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Give a Hand, or the Finger, to Techology.

One day, while shuffling between screens in Safari, the last tab popped into its own shell in the corner of my screen. Because this had never happened before, I hastily shut the new window, fearing a viral infestation that would steal my life savings, edit my LinkedIn profile, or browse photos of my cats. 

When it happened again, I realized the wriggling of my fingers in the vicinity of the track pad was the cause. My laptop was translating random, meaningless hand movements into instructions for my tech. 

It’s sort of miraculous that we communicate with tech through our fingers, making it an extension of our thougths and actions. In the beginning of personal ICT devices, there was concern whether humans would adapt to navigating around the screen with a remote appendage (aka, a mouse). Surprisingly, this wasn’t difficult.1 The technological challenge proved to be engineering the mouse to glide smoothly enough to keep up with the hand motion.2

And so was born the realm of hand gestures, as they relate to relaying instructions to tech. Some were intuitive (pointing at something to select it – this happens on the screen, at the meat counter, or signalling a turn) and some learned (double clicking to open something – works on electronic files, not cans of soup, doors, or your landlord’s heart). 

Fast forward to now, smart phones and laptops provide 10 to 20 square inches of touchable real estate where we can directly communicate instructions to our tech. However, the meaning of these finger-based instructions is engineered by the manufacturers of the devices. Communication may be a two way interchange, but this language is one users must learn. 

Apologies to those computer scientists and others who have studied human gestures to understand how to transform what comes naturally to humans into an intuitive way to communicate with machines. My user perspective is a little frustrated when my tech does something random and unwanted.

First, let’s celebrate the successes3:

  • pinching index finger and thumb together to make an image smaller, or moving them apart to make it bigger – makes perfect sense.
  • making a swiping motion to turn pages, advance to the next screen, no longer see uninteresting pages. There is a reason ‘turn the page’ is a common expression for moving on.
  • rotate by rotating your wrist with the fingers on the screen/track pad – got it, my wrist was designed by evolution for turning things in my grasp.
  • pointing at things or tapping on them to select them.

The key may be finding an easily translatable concept. Like going home. While not a hand gesture that I know of, going home, or back to the main menu, feels natural. Starting over, starting again, going back to the beginning. It works.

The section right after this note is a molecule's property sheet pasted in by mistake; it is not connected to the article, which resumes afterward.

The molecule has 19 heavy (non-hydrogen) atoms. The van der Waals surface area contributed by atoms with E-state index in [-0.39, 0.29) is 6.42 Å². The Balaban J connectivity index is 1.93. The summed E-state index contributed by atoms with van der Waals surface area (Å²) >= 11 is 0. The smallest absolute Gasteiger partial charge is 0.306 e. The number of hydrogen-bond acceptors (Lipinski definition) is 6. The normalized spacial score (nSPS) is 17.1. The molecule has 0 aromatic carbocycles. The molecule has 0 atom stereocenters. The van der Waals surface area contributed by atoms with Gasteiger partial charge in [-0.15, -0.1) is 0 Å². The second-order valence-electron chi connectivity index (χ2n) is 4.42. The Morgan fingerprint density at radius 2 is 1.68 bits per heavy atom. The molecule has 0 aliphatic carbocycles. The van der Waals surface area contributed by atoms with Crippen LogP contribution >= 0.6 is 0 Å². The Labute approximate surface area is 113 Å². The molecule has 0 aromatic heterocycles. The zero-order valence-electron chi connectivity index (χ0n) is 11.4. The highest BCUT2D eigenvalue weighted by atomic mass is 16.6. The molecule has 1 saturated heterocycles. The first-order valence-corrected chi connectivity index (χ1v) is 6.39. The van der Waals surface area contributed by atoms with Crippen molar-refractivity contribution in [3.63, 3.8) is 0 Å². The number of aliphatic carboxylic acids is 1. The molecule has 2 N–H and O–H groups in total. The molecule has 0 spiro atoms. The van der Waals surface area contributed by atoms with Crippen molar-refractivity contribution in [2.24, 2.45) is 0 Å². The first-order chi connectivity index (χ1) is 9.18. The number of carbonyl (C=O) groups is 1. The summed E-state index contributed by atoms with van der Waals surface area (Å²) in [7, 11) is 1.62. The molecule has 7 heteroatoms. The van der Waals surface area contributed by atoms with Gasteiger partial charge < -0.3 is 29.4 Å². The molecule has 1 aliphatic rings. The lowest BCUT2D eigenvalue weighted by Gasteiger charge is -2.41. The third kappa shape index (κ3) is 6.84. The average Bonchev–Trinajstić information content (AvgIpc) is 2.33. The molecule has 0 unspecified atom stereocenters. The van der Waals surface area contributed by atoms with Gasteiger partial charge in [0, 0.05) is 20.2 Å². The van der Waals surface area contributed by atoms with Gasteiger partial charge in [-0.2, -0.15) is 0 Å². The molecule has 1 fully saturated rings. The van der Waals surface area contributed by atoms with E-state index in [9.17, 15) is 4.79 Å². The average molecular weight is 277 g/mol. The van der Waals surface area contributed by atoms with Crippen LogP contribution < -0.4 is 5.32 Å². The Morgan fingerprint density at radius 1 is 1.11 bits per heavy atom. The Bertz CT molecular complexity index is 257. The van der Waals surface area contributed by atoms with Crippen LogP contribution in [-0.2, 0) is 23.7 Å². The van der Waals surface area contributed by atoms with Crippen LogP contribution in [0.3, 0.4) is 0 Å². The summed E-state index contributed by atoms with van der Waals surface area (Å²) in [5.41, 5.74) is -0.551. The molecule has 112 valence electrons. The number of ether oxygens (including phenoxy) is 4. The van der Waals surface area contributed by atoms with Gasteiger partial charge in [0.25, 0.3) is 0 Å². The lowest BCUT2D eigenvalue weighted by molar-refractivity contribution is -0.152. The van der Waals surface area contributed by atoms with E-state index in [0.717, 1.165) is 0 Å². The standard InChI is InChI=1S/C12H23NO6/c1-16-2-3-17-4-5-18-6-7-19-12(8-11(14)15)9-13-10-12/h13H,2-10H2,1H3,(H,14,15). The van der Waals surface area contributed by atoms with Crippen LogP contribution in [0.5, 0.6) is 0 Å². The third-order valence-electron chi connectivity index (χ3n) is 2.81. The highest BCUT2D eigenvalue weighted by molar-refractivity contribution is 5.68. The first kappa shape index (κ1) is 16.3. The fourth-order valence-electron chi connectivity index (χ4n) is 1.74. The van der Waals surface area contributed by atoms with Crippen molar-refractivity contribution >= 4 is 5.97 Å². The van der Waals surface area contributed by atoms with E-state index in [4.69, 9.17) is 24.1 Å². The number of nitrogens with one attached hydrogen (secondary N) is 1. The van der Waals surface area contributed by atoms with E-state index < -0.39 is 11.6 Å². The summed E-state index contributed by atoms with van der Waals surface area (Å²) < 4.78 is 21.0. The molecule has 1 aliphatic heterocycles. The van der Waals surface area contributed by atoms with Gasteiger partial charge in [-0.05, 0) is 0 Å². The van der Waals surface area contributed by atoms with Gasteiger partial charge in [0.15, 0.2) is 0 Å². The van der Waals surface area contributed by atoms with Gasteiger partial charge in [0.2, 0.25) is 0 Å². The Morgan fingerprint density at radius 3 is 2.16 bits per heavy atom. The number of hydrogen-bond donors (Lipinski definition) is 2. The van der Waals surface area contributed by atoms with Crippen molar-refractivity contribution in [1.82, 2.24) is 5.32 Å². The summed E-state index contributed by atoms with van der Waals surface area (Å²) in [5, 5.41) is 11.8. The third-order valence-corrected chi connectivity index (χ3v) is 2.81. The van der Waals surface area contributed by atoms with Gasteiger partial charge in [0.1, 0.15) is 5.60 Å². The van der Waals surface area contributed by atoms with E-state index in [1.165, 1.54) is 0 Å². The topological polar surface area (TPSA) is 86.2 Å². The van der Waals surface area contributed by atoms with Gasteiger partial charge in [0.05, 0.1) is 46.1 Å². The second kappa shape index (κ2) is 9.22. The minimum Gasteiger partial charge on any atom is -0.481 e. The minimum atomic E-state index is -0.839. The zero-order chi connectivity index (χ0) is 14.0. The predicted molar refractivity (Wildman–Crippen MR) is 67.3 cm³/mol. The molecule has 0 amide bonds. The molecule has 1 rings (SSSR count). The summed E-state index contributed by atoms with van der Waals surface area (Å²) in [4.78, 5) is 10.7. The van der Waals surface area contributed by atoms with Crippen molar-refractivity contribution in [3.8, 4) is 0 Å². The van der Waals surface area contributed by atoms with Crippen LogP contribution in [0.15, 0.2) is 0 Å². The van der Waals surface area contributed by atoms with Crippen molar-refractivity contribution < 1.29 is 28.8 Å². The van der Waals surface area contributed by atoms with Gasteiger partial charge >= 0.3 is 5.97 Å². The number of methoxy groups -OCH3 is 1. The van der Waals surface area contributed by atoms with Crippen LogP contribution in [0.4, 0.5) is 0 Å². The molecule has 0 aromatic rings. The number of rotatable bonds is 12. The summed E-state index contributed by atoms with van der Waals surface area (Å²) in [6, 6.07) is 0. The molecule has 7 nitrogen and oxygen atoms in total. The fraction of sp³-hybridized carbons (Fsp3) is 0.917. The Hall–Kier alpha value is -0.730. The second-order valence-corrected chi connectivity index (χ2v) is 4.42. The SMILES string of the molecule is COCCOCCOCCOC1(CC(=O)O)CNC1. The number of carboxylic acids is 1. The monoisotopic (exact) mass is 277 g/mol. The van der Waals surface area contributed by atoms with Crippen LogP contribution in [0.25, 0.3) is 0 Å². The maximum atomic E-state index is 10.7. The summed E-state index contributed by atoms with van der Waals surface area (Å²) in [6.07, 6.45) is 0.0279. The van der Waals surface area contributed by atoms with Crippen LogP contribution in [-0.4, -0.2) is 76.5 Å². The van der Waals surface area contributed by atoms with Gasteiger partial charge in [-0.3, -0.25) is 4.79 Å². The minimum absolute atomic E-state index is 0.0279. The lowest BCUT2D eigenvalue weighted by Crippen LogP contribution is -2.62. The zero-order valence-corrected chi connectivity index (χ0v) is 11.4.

Hand motions that don’t work for me:

  • anything where the difference is two, three or four fingers on the screen/trackpad. Maybe this works for guitar players, but not intuitive otherwise.
  • ones that are subtle variations of common ones. For example, a slight downward trend to a swipe left pulls up a special screen. I wanted to go to the next screen but the angle of the phone was a little off, someone called my name as I was swiping or I just wasn’t paying enough attention.
  • ones that I wouldn’t have guessed existed unless I read the manual (or a forum). It’s astonishing what you find when you google – who knew the way to shut down a laptop was, ironically, to press and hold the on button? 

As tech evolves into wearables and immersive experiences, will hand gesture communication get more complex or more intuitive? Recent reports on Meta’s addition of an accurate device to track hand motions, used in virtual reality interfaces, got me wondering. It’s easy to see how this would be a great addition if you were gaming, and using your hand motions to shoot at the enemy or if the VR was a training simulation that required manual dexterity, like plumbing or surgery. 

It’s not clear how everyday communication tech will integrate virtual and augmented reality (at least to me). Perhaps someday we will no longer have a separate physical device to send and receive messages from our loved ones, coworkers, and service provides or to look up information, make arrangements, and buy stuff. Instead this may evolve into to a chip embedded in our bodies, or a discrete wearable, like fashion glasses or a tiny earbud. 

There are all sorts of possibilities for how we could interact with future tech to let it know what we’re interested in, want to ignore, or buy, when the price comes down. Hand gestures may only be part of it. Body gestures could be adapted. Imagine blinking to select something, then having a bit of mascara fall into your eye while shopping and accidentally ordering 15 bunches of celery. 

I hope learnings from the use of external tech will translate into more effective hand gestures in the future: avoid anything that requires hours of practice to learn, and make instructions unique enough that they won’t happen by accident. Otherwise, I got a message for my tech when it’s doing something I don’t want it to. It looks like my middle finger stuck in the air. 🖕

1 Neurobiologists and other experts probably have a good explanation, but I’m looking at this from a tech development perspective. 

2 This is my interpretation from a “60 Minutes” interview of David Kelley, a creative entrepreneur who designed the first mouse for Apple. 

3 I should say that my user experiences are primarily on Apple devices, so they may not be the same for other interfaces.

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